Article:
Parents are cutting back their spending during the recession on items such as petrol, food and clothing, amid fears of falling into debt, but are giving their children more pocket money than ever before, it has emerged.
Research conducted by the Post Office revealed that adults are spending £35 less on fuel and clothes and £56 less on food a month, while the London School of Economics (LSE) found that their offspring – on average – receive £6.84 a week in pocket money, the Daily Mail reports.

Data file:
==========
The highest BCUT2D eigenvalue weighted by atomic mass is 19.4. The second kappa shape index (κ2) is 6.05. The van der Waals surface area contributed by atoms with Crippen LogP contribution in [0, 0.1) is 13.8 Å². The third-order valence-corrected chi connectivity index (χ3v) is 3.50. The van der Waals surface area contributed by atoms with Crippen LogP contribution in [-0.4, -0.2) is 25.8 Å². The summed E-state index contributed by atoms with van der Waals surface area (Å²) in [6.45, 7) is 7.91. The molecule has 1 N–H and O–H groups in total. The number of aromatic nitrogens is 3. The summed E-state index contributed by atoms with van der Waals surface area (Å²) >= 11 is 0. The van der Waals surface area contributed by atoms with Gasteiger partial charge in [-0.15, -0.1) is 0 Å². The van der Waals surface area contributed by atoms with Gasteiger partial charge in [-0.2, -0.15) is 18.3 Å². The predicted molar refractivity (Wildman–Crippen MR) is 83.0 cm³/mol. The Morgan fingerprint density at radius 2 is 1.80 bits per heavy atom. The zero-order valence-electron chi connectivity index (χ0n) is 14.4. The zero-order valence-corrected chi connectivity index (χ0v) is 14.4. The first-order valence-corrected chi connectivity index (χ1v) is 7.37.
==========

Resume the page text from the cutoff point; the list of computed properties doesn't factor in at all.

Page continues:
This compares to the relatively low amount of £1.18, which was the norm in 1987 – an increase of over 500 per cent.
The LSE report – Teen and Tweeneconomics – also found that, between seven and 15 years old, children will spend approximately £6,000.
Given these figures it is perhaps unsurprising that many consider financial security to be an essential factor when considering having a family.
NS&I recently revealed that 64 per cent believe this to be a necessity before children arrive, with many stating that an annual income of £25,000 is essential.
By Sarah Adie